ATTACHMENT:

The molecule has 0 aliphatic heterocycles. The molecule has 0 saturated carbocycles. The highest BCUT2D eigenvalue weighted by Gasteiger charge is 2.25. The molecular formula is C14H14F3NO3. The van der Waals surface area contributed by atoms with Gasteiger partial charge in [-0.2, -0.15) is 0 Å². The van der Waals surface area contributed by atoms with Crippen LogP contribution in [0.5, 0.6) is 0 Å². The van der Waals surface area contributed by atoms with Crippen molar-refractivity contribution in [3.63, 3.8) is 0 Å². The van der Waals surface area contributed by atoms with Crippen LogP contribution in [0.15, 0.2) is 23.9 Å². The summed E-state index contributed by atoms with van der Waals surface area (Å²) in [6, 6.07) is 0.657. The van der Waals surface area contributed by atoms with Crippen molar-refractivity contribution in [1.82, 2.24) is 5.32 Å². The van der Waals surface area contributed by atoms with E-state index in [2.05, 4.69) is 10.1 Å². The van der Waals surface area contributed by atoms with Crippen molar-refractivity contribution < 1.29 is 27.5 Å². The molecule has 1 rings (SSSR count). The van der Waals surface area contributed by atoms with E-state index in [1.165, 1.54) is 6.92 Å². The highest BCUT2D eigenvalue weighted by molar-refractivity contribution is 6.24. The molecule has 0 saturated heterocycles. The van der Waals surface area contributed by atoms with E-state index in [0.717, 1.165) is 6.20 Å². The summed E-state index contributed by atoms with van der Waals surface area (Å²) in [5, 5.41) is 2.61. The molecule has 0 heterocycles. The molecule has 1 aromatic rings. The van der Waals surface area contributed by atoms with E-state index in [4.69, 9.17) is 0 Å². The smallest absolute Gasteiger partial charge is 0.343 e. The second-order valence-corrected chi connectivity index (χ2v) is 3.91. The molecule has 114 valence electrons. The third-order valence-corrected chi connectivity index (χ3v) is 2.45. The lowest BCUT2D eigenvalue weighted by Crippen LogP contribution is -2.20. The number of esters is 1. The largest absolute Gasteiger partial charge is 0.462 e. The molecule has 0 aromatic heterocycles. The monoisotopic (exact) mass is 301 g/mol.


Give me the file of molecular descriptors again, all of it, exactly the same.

The molecule has 0 aliphatic heterocycles. The molecule has 0 saturated carbocycles. The highest BCUT2D eigenvalue weighted by Gasteiger charge is 2.25. The molecular formula is C14H14F3NO3. The van der Waals surface area contributed by atoms with Gasteiger partial charge in [-0.2, -0.15) is 0 Å². The van der Waals surface area contributed by atoms with Crippen LogP contribution in [0.5, 0.6) is 0 Å². The van der Waals surface area contributed by atoms with Crippen molar-refractivity contribution in [3.63, 3.8) is 0 Å². The van der Waals surface area contributed by atoms with Crippen LogP contribution in [0.15, 0.2) is 23.9 Å². The summed E-state index contributed by atoms with van der Waals surface area (Å²) in [6, 6.07) is 0.657. The van der Waals surface area contributed by atoms with Crippen molar-refractivity contribution in [1.82, 2.24) is 5.32 Å². The van der Waals surface area contributed by atoms with E-state index in [2.05, 4.69) is 10.1 Å². The van der Waals surface area contributed by atoms with Crippen molar-refractivity contribution < 1.29 is 27.5 Å². The molecule has 1 rings (SSSR count). The van der Waals surface area contributed by atoms with E-state index in [1.165, 1.54) is 6.92 Å². The highest BCUT2D eigenvalue weighted by molar-refractivity contribution is 6.24. The molecule has 0 saturated heterocycles. The van der Waals surface area contributed by atoms with E-state index in [0.717, 1.165) is 6.20 Å². The summed E-state index contributed by atoms with van der Waals surface area (Å²) in [5, 5.41) is 2.61. The molecule has 0 heterocycles. The molecule has 1 aromatic rings. The van der Waals surface area contributed by atoms with E-state index in [4.69, 9.17) is 0 Å². The smallest absolute Gasteiger partial charge is 0.343 e. The second-order valence-corrected chi connectivity index (χ2v) is 3.91. The molecule has 114 valence electrons. The third-order valence-corrected chi connectivity index (χ3v) is 2.45. The lowest BCUT2D eigenvalue weighted by Crippen LogP contribution is -2.20. The number of esters is 1. The largest absolute Gasteiger partial charge is 0.462 e. The molecule has 0 aromatic heterocycles. The monoisotopic (exact) mass is 301 g/mol.